I'm not going to pick on Jarell Martin here. Way too early, and he's been hurt. He's probably the best player available with the pick the Grizzlies have.
But let's look at this: How many of these first round selections are on the team? Two. And only the most recent two, and neither of them have played any sort of significant minutes.
The Grizzlies have built this team entirely out of free agency and trades. And that's fine, but... you're never going to get out of a trade what you put into it. The Grizzlies went from Rudy Gay to Tayshaun Prince and Austin Daye and Ed Davis, to Jeff Green and Russ Smith, and lost two draft picks in the process. They traded at least one guy—Wroten—who is at least good enough to play for a terrible team for literally nothing.
They have no assets but expiring contracts, and now with the cap rising expiring contracts aren't worth much, especially when they're for a player like Jeff Green, whom the Grizzlies gave up a first round pick to definitively prove makes every team he's on worse.
So where do they go from here, with a bunch of old players on expiring deals, some decent rotation guys locked up for the next 2-3 years, and nothing else?
It doesn't take a genius to see that there's been tension between Dave Joerger and the front office this season. It doesn't take a genius to see that there's been tension between Dave Joerger and the players this season, either—guys were openly blaming "changing the way we play" for the slow start, just like they did in 2013-14, Joerger's first season as coach.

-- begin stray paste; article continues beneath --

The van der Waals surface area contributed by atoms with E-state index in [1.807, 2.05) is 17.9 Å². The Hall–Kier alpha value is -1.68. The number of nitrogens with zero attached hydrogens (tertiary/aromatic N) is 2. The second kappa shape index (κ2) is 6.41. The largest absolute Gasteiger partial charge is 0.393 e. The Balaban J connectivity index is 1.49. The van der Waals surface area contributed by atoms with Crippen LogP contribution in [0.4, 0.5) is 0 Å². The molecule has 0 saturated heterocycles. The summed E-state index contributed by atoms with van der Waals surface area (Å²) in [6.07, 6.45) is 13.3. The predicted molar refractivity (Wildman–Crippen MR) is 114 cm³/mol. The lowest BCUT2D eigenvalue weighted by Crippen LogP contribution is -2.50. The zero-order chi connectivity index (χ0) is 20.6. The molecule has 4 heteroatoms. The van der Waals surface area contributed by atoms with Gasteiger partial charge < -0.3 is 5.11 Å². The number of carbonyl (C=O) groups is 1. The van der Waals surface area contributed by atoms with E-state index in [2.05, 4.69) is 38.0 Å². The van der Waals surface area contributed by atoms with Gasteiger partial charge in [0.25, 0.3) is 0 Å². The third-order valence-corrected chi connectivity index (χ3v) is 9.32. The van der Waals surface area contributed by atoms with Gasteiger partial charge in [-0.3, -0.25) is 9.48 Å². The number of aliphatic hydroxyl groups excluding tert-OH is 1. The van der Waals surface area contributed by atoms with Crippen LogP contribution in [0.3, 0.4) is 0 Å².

Joerger has been openly dour about the roster of this team, the age of this team, and their effort at times—he's called them old, said other teams are "simply better", he's called JaMychal Green a small forward and said he only has one big on the roster (presumably Marc Gasol, who is neither small nor a forward). And here's the thing: he's not wrong. The Griz roster is a mess this year, and they can't really play any one specific way well for a sustained period of time, either relying on the small ball sets to confuse teams, or Tony Allen and Zach Randolph to string together a few standout performances. There's no identity to the team this year.
I'm not sure what the relationship between Joerger and the players is—I've heard murmurs, of course—but it mostly seems that he's just their boss. I don't sense that he's able to reach them to motivate them—their miserable 3rd quarters this season should tell you that much—and I'm not sure they're much interested in being reached. That's a two-way street, but there's only one side that ever wins a coaches-vs.-players decision in the NBA.
But one wonders what effect his public pronouncements are having behind closed doors. Even if you're an idiot, it doesn't feel good to be called one. So what, then? Joerger has a three-year deal, signed after he almost left for Minnesota after his first season in the big front office conflagration of 2014, the oral history of which will be very interesting in 10 years when guys like me and Chris Herrington can finally get anyone to go on the record about it.
Joerger seems to be determined to win every game he can this year. And I can't blame him for that—his reputation as a coach is on the line. And with the roster he's been given, I'm not sure there's much else he could be doing. But his decisions with Jordan Adams, his insistence on roster moves—he's clearly a fan of Jeff Green, and he's been Ryan Hollins' biggest cheerleader since the last week of the preseason—make me wonder whether he's really the kind of flexible, adaptable, system-oriented coach the Grizzlies need if they're going to rebuild, or somehow acquire young players that then have to be taught how to play together. He says all the time that Lionel Hollins is his mentor. Are we sure he won't make all the same mistakes with rookie players, not playing them enough, not building their confidence, and insisting they be shipped out when they don't match standards they've been set up not to reach?